As an aspiring coin collector, it was important to acquaint myself with the different standards to which coins are struck, as this will affect their price and subsequent value. As well as the circulating coins you find in your everyday change, rhere are many mints that strike coins to three different standards for both investors and collectors. These three standards are: Proof, Brilliant Uncirculated and Bullion.
What is the difference between Proof, Brilliant Uncirculated and bullion coins?
If you’ve heard these terms being used but are unsure what they mean, read on to find out more about the difference between these coins, and which one might be best for the style and type of collector you want to become.
Bullion coins are a form of investment. An alternative to holding precious metals in plain bars and ingots, the designs and themes depicted on bullion coins add an element of collectability.
People buy them for the intrinsic value of the precious metal they contain, so production places greater emphasis on efficiency. They are struck at a rate of up to 250 gold and 3,000 silver coins per hour and are of a similar standard to Brilliant Uncirculated coins. The resale and profit/premiums on these coins is usually dependent on the mintage figures, with lower mintages making the most money above the current "spot price" as collectors try to buy up scares items.
Bullion coins are only struck in platinum, gold and silver.
Sometimes referred to as ‘BU’, ‘B.U.’, or ‘B.UNC’, Brilliant Uncirculated coins are of a higher standard than circulating and bullion coins. An entry-level collectable, like Proof coins, the dies used to strike Brilliant Uncirculated coins are polished and finished by hand.
The Brilliant Uncirculated blanks are machine-fed and struck twice. As a result, they are produced at a much quicker rate than Proof coins, at around 100 per hour. They offer a good level of design detail, but have a lower definition than Proof coins.
Most Brilliant Uncirculated coins are struck in base metal, but they are also issued in gold and silver. Collectors will often buy yearly circulating coin sets and keep them as part of an ever growing set. Occasionally, these sets can be broken up and spent as everyday currency. These coins are sometimes called N.I.C. (not intended for circulation) when found in pocket change, as as the name suggests they weren't meant to be spent, but still hold legal tender status.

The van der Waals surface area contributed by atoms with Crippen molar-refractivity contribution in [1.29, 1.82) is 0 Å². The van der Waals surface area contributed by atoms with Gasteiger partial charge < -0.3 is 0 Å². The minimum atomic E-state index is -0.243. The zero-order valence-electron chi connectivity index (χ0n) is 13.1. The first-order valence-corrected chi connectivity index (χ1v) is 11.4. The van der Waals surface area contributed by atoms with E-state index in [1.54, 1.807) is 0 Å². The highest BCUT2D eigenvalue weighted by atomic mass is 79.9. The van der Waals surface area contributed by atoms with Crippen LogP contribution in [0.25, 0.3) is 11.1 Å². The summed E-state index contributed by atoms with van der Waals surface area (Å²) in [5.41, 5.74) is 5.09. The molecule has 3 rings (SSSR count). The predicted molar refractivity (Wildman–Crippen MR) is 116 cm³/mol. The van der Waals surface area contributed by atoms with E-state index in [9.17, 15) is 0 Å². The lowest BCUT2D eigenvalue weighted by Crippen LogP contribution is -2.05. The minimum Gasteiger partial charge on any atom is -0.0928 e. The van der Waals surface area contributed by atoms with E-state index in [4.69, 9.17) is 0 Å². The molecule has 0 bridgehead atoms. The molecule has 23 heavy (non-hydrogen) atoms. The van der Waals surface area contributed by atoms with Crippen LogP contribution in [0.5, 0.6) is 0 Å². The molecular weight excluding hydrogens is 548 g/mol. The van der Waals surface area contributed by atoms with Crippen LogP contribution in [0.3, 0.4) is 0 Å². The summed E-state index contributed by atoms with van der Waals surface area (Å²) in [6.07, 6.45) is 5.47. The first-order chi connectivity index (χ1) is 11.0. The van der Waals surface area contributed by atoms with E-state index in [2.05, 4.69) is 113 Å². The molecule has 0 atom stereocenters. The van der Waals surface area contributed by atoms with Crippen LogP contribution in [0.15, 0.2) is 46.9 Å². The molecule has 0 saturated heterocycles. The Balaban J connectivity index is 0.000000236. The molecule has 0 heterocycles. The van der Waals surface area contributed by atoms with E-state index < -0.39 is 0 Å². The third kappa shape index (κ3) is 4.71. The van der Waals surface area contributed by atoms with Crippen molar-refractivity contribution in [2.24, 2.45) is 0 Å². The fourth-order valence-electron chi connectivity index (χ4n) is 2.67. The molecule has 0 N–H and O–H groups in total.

Proof coins are the highest quality commemorative coins. Their sharpness, detail and finish are unrivalled, making them perfect for collectors looking for highest levels of craftsmanship and detail. This level of quality does carry a higher cost, but if collectors want the best, they have to be prepared to pay for it...
The dies used to strike Proof coins are hand-finished to ensure that all imperfections are removed. Blanks are fed into the coin press by hand before being struck up to six times, at a lower speed and with less pressure than other finishes, to preserve the finer details of the design. After striking, each coin is inspected for imperfections. The dies are cleaned with air between each coin to ensure that no marks or imperfections are caused during striking.
As a result of this extra care and attention, no more than 50 Proof coins can be struck within an hour. Proof dies are also regularly reworked to maintain the quality of the finish. Each Proof die may only strike a few hundred coins before it has to be repolished.
Proof coins are struck in platinum, gold, silver and base metal editions.
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